As per the news roundup from a couple of days ago mentioned, Singapore's Defence Minister Ng Eng Hen has said in a speech to Parliament that - among other things - Singapore will be upgrading its 60-strong fleet of Lockheed-Martin F-16C/D fighters to "modernise their avionics and extend their lifespan".
Industry observers have long expected Singapore to be a prime candidate to upgrade its F-16s, and it was believed that the island nation will make its decision after fellow Asian F-16 operators South Korea and Taiwan decide on their respective fleet upgrades.
South Korea announced last year that it had awarded BAE Systems the contract to upgrade the Republic of Korea Air Force's 134 F-16s, while rival (and F-16 OEM) Lockheed Martin has been selected to upgrade the almost 300 USAF and 145 Republic of China Air Force's (RoCAF) F-16s. The centrepiece of both companies' upgrade will be a new Active Electronically Scanned Array (AESA) radar and a new mission computer, with the Raytheon Advanced Combat Radar (RACR) and Northrop-Grumman's Scalable Agile Beam radar (SABR) being the candidates to equip the upgraded F-16s with AESAs.
RSAF F-16C Block 52
Both BAE Systems and Lockheed-Martin will be certainties to compete for the Singapore upgrade contract, while Boeing has also indicated an interest in entering the F-16 upgrade market. Singapore Technologies, which has forged close links with Singapore's armed forces as a contractor for upgrades and maintenance projects, may also play some part in this program.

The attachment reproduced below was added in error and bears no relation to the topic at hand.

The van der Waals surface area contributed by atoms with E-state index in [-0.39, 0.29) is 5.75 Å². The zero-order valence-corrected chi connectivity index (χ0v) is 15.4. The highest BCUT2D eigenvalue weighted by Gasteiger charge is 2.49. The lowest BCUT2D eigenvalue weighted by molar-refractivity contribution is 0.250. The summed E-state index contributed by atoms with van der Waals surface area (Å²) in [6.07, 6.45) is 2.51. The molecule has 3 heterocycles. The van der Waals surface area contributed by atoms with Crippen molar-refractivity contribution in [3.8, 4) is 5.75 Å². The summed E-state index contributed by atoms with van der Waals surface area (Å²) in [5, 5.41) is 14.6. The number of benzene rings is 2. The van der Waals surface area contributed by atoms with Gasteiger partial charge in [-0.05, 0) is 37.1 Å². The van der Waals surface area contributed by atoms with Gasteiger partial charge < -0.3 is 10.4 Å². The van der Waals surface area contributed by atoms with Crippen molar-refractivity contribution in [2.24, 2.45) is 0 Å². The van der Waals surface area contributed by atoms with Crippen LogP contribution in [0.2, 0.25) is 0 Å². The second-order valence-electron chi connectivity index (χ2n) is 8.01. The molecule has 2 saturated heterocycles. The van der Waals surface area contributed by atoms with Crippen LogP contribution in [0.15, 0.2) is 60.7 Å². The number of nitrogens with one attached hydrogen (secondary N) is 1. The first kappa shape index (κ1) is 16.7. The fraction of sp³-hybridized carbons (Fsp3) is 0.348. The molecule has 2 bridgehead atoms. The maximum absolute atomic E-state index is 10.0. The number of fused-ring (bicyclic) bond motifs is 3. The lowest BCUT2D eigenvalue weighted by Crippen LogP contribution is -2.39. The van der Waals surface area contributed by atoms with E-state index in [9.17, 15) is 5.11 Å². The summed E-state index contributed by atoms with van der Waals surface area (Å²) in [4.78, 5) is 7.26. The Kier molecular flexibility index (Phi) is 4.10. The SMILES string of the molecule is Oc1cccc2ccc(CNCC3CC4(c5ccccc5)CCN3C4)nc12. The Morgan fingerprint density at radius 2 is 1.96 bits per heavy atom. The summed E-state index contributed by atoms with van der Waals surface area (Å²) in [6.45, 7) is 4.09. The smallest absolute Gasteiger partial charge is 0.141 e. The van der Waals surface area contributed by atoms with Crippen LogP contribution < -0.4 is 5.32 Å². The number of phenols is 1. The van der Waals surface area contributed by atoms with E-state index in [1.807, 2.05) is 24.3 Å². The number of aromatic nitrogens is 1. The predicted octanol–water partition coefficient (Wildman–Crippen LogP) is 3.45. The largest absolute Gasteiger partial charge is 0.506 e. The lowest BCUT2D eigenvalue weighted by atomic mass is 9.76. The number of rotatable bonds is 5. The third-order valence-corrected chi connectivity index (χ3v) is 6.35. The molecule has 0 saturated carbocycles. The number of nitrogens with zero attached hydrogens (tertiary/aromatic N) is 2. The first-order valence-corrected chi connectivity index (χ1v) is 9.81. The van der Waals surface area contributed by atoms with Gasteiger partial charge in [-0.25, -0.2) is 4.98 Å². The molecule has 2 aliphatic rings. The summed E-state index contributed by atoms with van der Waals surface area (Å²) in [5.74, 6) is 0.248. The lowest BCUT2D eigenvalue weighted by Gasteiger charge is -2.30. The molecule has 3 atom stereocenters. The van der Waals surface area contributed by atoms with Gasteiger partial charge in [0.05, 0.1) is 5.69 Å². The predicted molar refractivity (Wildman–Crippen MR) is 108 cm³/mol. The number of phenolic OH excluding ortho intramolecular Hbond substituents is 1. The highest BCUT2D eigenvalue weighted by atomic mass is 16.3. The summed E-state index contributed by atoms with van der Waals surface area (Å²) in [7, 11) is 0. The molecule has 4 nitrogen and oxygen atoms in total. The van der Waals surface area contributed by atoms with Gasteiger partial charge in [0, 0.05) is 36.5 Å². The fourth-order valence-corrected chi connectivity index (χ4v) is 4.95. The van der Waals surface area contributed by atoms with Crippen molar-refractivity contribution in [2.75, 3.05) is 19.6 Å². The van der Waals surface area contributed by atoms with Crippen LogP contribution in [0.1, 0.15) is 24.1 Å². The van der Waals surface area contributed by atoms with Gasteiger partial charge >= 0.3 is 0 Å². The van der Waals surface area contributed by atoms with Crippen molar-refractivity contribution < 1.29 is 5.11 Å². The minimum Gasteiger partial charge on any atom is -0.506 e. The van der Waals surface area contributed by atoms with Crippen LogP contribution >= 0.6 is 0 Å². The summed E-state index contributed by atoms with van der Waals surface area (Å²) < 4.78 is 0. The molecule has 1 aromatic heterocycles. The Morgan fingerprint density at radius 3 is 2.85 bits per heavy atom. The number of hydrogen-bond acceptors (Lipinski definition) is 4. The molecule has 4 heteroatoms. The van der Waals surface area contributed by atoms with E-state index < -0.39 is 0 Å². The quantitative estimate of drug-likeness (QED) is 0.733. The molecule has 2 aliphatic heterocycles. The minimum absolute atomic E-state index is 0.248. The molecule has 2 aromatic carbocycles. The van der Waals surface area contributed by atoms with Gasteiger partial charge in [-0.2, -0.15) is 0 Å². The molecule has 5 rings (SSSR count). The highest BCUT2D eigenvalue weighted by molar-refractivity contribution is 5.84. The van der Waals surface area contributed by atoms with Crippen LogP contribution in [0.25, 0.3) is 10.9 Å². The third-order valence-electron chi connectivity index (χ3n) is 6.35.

South Korea has already selected the RACR for its upgraded F-16C/Ds, with deliveries expected to commence 2016 after completion of the radar's development. Meanwhile, Lockheed-Martin, which has been tasked with selecting the radar for the USAF's F-16 Combat Avionics Programmed Extension Suite (CAPES) and Taiwanese upgrades, has opted for the SABR. SABR is based on technology from the F-22 Raptor's APG-77(V)1 and F-35 JSF’s APG-81 AESAs, while RACR can trace its lineage to the Boeing F/A-18E/F Super Hornet’s APG-79 and the F-15E’S APG-82 AESAs.
No other details have been released, and it is not known if the entire Republic of Singapore Air Force (RSAF) F-16 fleet is slated to receive the upgrade. However Singapore will almost certainly require an AESA radar for its F-16s, along with the upgraded mission computer as previously mentioned. It is possible that newer weapons such as the AIM-9X Sidewinder, AGM-154 Joint Stand Off Weapon (JSOW) and GBU-54 Laser Joint Direct Attack Munition (LJDAM) that Singapore has acquired for its F-15SG Eagles may be integrated as part of the upgrade.
The FMS request for Taiwan's F-16 upgrade may provide more clues as to what the Singaporean F-16 upgrade will include.
RSAF F-16D Block 52+
The RSAF's F-16 fleet comprises of 42 F-16C/D Block 52 and a further 20 F-16D Block 52+ (Advanced Block 52) aircraft. The former are split among 2 Singapore-based squadrons operating 28 aircraft while a training squadron based at Luke AFB, Arizona operates the remaining 12 Block 52s. A third Singapore-based squadron is equipped with the 20 newer F-16D Block 52+. Singapore's F-16s are relatively young, with the aircraft being delivered between 1998 and 2004.
Singapore has acquired a global reputation as a discerning buyer of military equipment, and will be regarded as a prime customer for the winner of the upgrade contract despite its modest fleet size compared to South Korea and Taiwan. With 4,500 F-16s having been delivered since the 1970s and operated by 26 countries, the potential upgrade market for the type is huge.